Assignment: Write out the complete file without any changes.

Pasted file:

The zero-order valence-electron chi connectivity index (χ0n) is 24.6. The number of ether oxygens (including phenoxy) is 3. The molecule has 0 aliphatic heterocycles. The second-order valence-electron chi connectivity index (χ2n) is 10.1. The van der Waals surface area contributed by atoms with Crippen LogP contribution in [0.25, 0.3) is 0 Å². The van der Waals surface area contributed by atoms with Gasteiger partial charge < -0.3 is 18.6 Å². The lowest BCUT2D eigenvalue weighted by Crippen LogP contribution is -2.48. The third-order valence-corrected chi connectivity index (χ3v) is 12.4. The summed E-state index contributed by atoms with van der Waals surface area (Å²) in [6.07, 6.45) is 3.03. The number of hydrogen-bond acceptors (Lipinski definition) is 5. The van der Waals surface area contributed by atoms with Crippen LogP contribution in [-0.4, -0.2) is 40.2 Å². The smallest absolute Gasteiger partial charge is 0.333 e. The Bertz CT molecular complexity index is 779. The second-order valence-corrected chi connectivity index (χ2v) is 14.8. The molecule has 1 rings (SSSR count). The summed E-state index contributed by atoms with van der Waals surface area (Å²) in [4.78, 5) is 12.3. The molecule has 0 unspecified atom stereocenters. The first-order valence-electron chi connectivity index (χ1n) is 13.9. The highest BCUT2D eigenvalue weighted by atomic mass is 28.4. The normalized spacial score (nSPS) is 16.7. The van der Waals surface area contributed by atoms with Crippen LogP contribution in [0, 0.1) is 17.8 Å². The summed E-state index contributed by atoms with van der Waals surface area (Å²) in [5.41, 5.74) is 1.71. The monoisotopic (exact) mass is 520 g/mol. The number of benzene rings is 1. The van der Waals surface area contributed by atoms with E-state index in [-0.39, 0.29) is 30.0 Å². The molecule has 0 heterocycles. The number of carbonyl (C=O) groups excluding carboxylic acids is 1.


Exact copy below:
The zero-order valence-electron chi connectivity index (χ0n) is 24.6. The number of ether oxygens (including phenoxy) is 3. The molecule has 0 aliphatic heterocycles. The second-order valence-electron chi connectivity index (χ2n) is 10.1. The van der Waals surface area contributed by atoms with Crippen LogP contribution in [0.25, 0.3) is 0 Å². The van der Waals surface area contributed by atoms with Gasteiger partial charge < -0.3 is 18.6 Å². The lowest BCUT2D eigenvalue weighted by Crippen LogP contribution is -2.48. The third-order valence-corrected chi connectivity index (χ3v) is 12.4. The summed E-state index contributed by atoms with van der Waals surface area (Å²) in [6.07, 6.45) is 3.03. The number of hydrogen-bond acceptors (Lipinski definition) is 5. The van der Waals surface area contributed by atoms with Crippen LogP contribution in [-0.4, -0.2) is 40.2 Å². The smallest absolute Gasteiger partial charge is 0.333 e. The Bertz CT molecular complexity index is 779. The second-order valence-corrected chi connectivity index (χ2v) is 14.8. The molecule has 1 rings (SSSR count). The summed E-state index contributed by atoms with van der Waals surface area (Å²) in [4.78, 5) is 12.3. The molecule has 0 unspecified atom stereocenters. The first-order valence-electron chi connectivity index (χ1n) is 13.9. The highest BCUT2D eigenvalue weighted by atomic mass is 28.4. The normalized spacial score (nSPS) is 16.7. The van der Waals surface area contributed by atoms with Crippen LogP contribution in [0, 0.1) is 17.8 Å². The summed E-state index contributed by atoms with van der Waals surface area (Å²) in [5.41, 5.74) is 1.71. The monoisotopic (exact) mass is 520 g/mol. The number of benzene rings is 1. The van der Waals surface area contributed by atoms with E-state index in [-0.39, 0.29) is 30.0 Å². The molecule has 0 heterocycles. The number of carbonyl (C=O) groups excluding carboxylic acids is 1.